How to Fix the Fashion Calendar? Resort Offers a Clue or Two

Carolina Herrera Resort ’18

I was going to count how many designers showed collections for Resort 2018 because the number seemed overwhelming compared to years past, but I was underestimating how overwhelming that number actually is — after four minutes and a three-digit count that promised no finale, I gave up. I was scrolling through Vogue Runway and genuinely felt like I had slept on an entire season of shows. Then it occurred to me that I kind of did.

It used to be that only a limited number of designers would show during Resort and, back then, the collections were never feature-length (more than, let’s say, 35 looks). If anything, they felt like capsules. But what we’re sitting on now is a full-blown fashion season in which a far more comprehensive slew of designers are participating. On the one hand, I think it’s great: it burgeons in June when the weather is getting nicer and fashion denizens are pulling themselves out of hibernation. That we’re wearing warm-weather clothing and looking at warm-weather clothing (even though we won’t be able to have it for another six or so months) seems right in a way that a lot of what is happening within the fashion cycle does not.

When I was at Rosie Assoulin’s presentation, walking among knit-sweater suits and floral dresses (but also heavyweight coats and dainty sandals), it occurred to me that Resort can replace both Spring and Fall. It has it all: the warm-weather wears, the cold-weather wears and the magical stuff that sits inside the sandwich, which we end up wearing more than anything else in our wardrobes. So why don’t we — the fashion establishment — do that? Just present a collection of this nature twice a year. Forgo the seasons that occur in September/October and February/March; show in June and January instead, condense the four seasons to two (it is only a matter of time before Pre-Fall becomes the same, exhaustive spectacle that Resort has become), have these clothes ship to retailers when they are actually supposed to be worn as opposed to three months before and chill the fuck out on markdowns. I love a sale as much as the next deal-monger, but you know what I love more? Seeing great talent actually maintain a chance at survival in this increasingly cutthroat and quite frankly nonsensical climate. Added bonus: less waste.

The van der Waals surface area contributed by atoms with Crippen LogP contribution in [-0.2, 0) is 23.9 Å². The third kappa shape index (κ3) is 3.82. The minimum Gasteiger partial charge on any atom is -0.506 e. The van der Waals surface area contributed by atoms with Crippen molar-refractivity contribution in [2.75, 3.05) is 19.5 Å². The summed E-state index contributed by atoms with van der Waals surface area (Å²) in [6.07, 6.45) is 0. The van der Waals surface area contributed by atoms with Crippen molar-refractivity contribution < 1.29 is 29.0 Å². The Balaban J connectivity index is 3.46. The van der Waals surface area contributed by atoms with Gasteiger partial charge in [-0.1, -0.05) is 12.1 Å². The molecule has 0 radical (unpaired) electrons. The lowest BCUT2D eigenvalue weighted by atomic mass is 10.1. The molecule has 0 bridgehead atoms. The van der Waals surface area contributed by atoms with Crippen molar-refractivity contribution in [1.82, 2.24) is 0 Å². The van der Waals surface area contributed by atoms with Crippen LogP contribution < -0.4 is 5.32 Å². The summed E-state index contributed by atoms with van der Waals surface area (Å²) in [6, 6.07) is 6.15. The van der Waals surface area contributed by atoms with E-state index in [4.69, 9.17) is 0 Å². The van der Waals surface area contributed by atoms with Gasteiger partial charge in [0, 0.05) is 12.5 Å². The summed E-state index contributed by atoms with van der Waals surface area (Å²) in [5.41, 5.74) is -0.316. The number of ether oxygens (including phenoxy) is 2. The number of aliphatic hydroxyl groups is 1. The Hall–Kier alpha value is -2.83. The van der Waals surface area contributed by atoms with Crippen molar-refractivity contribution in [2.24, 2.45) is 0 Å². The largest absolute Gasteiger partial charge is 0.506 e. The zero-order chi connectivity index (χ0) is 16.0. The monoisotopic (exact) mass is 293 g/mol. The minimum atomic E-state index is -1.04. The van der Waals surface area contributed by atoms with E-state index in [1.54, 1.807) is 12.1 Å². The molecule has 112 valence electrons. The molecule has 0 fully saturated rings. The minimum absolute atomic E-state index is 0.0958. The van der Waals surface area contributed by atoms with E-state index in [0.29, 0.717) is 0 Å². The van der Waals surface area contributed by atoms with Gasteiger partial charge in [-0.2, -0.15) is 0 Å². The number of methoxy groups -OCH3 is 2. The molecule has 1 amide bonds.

I know that retailers demand more, citing consumer appetite, but maybe if we work smarter, not harder, and become a bit more calculated about what we ship and when we ship it, designers could get away without burning themselves out — designing enough to satisfy their creative ids, but leaving enough room to feel excitement when they think about the next collection. I don’t know. Just a thought. In the meantime, there’s a complete guide to the very best (and very subjectively ranked) collections from Resort 2018 in the slideshow below.

Photos via Vogue Runway

Leandra M. Cohen

Leandra M. Cohen is the founder of Man Repeller.

More from Archive